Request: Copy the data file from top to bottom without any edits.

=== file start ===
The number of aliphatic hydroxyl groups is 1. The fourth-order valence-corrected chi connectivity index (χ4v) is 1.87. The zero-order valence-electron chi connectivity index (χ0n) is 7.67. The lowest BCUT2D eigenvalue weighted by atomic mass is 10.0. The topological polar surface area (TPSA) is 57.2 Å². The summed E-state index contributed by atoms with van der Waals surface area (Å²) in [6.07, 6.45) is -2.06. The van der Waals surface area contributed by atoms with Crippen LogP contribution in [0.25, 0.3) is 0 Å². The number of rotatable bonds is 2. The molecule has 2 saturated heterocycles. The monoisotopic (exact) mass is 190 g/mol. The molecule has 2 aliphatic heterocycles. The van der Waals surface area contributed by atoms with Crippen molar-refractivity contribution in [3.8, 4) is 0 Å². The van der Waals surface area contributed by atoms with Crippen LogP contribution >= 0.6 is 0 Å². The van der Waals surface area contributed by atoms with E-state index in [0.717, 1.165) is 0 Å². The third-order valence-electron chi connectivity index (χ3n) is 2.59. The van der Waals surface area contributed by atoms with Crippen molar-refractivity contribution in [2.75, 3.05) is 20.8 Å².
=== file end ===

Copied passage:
The number of aliphatic hydroxyl groups is 1. The fourth-order valence-corrected chi connectivity index (χ4v) is 1.87. The zero-order valence-electron chi connectivity index (χ0n) is 7.67. The lowest BCUT2D eigenvalue weighted by atomic mass is 10.0. The topological polar surface area (TPSA) is 57.2 Å². The summed E-state index contributed by atoms with van der Waals surface area (Å²) in [6.07, 6.45) is -2.06. The van der Waals surface area contributed by atoms with Crippen LogP contribution in [0.25, 0.3) is 0 Å². The number of rotatable bonds is 2. The molecule has 2 saturated heterocycles. The monoisotopic (exact) mass is 190 g/mol. The molecule has 2 aliphatic heterocycles. The van der Waals surface area contributed by atoms with Crippen molar-refractivity contribution in [3.8, 4) is 0 Å². The van der Waals surface area contributed by atoms with Crippen LogP contribution >= 0.6 is 0 Å². The van der Waals surface area contributed by atoms with E-state index in [0.717, 1.165) is 0 Å². The third-order valence-electron chi connectivity index (χ3n) is 2.59. The van der Waals surface area contributed by atoms with Crippen molar-refractivity contribution in [2.75, 3.05) is 20.8 Å².